[168] For, under the impression that he is hurting me with reference to the accounting which I am about to render for my service on the embassy, he says that when the other day he himself was describing the boy Alexander, telling how at a certain banquet of ours he played the cithara, reciting certain passages in which there were thrusts at another boy, and when he reported to the senate what he himself happened to know about the incident, I got angry at his jests at the expense of the boy, as though I were not merely a member of the embassy, but one of the boy's own family.

[169] Now I naturally have had no conversation with Alexander, because of his youth, but Philip I do praise now because of his auspicious words, and if in what he does toward us in the future he shall fulfil the promise of what he now says, he will make praise of him a safe and easy thing. I did, indeed, rebuke Demosthenes in the senate-chamber, not because I was counting the favor of the boy, but because I felt that if you should listen to such words as his, the city would show itself as ill-behaved as the speaker.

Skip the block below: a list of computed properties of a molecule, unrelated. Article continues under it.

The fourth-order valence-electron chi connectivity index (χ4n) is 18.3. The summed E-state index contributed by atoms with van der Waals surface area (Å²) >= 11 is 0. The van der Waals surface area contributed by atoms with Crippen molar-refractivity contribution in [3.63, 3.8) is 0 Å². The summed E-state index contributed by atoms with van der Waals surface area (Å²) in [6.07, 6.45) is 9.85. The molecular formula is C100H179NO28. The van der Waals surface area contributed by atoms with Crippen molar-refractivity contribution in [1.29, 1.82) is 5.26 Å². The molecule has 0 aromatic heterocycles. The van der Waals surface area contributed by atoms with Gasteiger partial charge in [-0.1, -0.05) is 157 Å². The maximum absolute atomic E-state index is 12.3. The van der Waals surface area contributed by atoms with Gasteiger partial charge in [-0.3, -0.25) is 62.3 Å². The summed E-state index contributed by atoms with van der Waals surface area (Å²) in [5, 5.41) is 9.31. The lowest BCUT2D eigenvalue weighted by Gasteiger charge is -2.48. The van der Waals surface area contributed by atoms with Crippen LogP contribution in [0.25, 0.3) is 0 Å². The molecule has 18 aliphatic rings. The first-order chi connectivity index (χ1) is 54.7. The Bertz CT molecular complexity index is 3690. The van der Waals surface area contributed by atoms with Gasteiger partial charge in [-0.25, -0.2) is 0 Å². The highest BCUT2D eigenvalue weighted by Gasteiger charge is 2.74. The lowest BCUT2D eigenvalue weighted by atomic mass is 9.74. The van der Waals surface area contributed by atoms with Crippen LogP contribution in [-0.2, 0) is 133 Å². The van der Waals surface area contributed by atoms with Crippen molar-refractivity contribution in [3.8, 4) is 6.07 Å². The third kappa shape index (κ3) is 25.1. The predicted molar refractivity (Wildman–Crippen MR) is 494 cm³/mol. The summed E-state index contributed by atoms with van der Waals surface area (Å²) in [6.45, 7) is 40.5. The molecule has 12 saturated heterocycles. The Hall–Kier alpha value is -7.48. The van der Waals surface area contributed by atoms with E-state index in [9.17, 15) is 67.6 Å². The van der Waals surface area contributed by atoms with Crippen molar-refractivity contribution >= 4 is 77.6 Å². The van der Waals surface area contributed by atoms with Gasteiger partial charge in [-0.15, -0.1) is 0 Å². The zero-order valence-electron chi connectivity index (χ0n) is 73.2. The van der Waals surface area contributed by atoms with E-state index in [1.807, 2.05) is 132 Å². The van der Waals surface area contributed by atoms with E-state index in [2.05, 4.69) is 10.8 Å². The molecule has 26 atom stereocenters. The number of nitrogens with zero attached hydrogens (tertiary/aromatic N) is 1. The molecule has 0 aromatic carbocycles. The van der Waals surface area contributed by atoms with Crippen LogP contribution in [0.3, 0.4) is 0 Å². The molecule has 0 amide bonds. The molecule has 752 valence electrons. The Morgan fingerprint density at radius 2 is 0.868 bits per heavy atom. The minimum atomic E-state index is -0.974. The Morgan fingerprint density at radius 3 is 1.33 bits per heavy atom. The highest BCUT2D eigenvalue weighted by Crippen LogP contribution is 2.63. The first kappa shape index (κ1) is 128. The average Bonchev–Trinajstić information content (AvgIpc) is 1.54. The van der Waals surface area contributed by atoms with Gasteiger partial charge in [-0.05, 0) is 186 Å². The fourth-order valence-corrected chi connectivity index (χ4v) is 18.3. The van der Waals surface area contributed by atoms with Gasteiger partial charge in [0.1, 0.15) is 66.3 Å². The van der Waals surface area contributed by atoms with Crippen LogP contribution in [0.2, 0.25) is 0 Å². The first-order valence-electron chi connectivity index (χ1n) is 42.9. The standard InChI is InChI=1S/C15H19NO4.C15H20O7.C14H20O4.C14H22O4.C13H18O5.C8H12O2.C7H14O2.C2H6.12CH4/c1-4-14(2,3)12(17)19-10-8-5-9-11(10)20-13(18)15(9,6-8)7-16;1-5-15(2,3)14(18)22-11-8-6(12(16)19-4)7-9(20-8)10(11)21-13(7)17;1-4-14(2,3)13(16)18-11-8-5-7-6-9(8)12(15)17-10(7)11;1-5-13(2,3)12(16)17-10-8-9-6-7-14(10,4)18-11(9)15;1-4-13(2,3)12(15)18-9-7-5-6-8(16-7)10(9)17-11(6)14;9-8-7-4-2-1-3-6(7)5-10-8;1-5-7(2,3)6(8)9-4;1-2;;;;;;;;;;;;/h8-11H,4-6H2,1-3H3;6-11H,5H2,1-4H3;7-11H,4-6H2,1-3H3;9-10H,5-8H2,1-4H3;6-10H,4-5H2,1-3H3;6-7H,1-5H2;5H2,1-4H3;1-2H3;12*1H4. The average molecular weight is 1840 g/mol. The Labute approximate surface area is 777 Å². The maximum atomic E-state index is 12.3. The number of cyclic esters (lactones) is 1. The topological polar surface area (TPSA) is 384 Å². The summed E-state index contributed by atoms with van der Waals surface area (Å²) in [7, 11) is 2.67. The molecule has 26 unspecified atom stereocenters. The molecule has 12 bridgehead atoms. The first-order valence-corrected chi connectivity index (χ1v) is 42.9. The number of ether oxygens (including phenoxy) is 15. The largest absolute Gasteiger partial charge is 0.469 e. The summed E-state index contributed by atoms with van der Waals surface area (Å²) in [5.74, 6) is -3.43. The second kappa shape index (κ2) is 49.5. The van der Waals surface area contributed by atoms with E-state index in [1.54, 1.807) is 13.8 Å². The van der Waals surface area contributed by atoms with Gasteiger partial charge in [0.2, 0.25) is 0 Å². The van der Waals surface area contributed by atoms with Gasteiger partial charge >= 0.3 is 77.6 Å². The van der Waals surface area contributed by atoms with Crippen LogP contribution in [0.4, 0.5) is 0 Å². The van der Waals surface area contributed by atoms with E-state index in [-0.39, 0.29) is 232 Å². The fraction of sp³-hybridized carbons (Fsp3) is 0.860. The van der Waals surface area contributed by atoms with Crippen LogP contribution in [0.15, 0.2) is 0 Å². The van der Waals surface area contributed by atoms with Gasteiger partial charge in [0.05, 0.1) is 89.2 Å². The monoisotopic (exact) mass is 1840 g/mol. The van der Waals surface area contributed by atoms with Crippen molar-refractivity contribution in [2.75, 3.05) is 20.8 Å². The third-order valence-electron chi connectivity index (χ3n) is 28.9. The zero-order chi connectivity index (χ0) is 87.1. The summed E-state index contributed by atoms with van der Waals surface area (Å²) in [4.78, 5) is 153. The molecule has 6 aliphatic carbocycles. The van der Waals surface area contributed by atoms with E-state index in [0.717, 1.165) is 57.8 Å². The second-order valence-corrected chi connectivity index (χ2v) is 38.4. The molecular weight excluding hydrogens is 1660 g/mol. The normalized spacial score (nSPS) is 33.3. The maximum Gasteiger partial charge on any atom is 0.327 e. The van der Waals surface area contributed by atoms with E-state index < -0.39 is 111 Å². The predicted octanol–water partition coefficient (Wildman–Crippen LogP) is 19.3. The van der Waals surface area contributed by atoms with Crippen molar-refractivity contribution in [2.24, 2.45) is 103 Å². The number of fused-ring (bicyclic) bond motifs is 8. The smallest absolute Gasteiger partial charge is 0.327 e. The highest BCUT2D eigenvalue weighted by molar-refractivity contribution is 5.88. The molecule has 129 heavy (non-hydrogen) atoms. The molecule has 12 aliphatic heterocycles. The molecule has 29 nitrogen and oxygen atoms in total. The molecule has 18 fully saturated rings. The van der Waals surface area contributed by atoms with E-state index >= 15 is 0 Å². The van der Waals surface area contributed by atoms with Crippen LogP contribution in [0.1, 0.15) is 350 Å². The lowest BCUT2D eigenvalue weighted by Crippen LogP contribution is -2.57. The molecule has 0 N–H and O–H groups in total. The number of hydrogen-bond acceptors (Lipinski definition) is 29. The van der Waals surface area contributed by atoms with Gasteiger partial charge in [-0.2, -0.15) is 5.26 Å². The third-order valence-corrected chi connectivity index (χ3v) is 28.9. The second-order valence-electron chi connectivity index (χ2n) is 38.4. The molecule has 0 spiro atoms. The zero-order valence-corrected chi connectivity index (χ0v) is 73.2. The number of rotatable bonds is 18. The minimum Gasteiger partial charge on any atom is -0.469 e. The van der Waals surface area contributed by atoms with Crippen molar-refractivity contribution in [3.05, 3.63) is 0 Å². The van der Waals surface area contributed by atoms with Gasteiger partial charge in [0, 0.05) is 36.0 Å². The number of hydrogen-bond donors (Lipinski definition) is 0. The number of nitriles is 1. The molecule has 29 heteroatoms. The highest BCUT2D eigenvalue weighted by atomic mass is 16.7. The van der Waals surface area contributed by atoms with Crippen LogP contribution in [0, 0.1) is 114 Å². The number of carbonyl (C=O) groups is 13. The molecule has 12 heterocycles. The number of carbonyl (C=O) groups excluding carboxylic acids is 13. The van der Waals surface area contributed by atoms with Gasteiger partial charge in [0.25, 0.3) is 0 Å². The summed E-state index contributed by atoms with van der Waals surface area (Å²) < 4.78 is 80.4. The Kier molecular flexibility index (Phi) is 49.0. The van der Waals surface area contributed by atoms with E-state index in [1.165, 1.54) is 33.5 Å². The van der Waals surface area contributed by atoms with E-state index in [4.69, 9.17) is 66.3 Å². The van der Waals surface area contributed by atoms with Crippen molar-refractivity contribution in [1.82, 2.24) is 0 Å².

[170] But, fellow citizens, I beg you not to accept their irrelevant pleas at all, in the first place for the sake of the oaths which you have sworn, in the second place that you may not be misled by a fellow who makes a trade of the manipulation of words. But I will go back a little way for your instruction. Demosthenes, after he had spent his patrimony, went up and down the city, hunting rich young fellows whose fathers were dead, and whose mothers were administering their property. I will omit many instances, and will mention only one of those who were outrageously treated.